Evolution and Natural Selection

In biology, the theory of evolution doesn’t exactly tell us how life began on Earth, but tells us how life, once it came into existence, diversified into the many incredible forms we see now and in the fossil record. It also helps us make sense of the way in which modern creatures continue to adapt and change today. In biology, evolution can be defined as: ‘Any change in the heritable traits (those are physical traits like fur colour in mice, spots on the wings of butterflies, or instinctive behaviours like the way in which dogs greet their friends with a sniff) within a population across generations’.

This definition can be a bit confusing, so let’s see how it works. All organisms, from single celled amoebas to flowers to dolphins, are capable of reproduction. We have children, we make copies of ourselves. We do this by duplicating DNA and passing that DNA onto future generations. DNA is a chain-like chemical stored inside each one of your cells which tells them how to grow and function. Your DNA contains coded information on how to build you.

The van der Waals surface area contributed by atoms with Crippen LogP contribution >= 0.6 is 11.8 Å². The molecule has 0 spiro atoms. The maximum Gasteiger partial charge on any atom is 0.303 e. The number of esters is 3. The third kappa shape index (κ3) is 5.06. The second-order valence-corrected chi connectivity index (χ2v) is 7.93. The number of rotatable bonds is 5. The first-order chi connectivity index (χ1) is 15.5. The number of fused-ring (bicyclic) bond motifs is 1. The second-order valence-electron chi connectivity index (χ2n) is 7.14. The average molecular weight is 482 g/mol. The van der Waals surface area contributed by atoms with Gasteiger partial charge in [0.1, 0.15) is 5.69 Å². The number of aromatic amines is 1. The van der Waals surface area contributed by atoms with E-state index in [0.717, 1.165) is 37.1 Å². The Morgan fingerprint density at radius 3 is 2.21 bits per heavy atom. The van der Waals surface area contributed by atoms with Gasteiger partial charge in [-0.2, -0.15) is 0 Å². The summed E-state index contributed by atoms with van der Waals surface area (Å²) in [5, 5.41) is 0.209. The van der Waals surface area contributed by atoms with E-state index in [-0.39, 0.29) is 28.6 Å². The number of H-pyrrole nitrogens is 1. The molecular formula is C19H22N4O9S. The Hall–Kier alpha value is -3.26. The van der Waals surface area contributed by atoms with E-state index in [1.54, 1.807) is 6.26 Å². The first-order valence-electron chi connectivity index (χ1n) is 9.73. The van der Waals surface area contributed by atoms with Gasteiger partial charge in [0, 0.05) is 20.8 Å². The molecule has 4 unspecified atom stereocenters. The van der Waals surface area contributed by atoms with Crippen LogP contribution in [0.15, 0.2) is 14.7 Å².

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Your DNA is different to that of say, a daffodil, which is why you look and act differently from one, and is also slightly different to that of any other fellow human beings, which is why no person acts or looks exactly the same as one another. Single celled amoebas and other simple creatures reproduce by copying their DNA inside their guts, moving both copies to either side of their body, splitting in two right down the middle, and then growing back to full size. If all goes well, the two new amoebas will be exact copies of each other. But in nature things aren’t always perfect.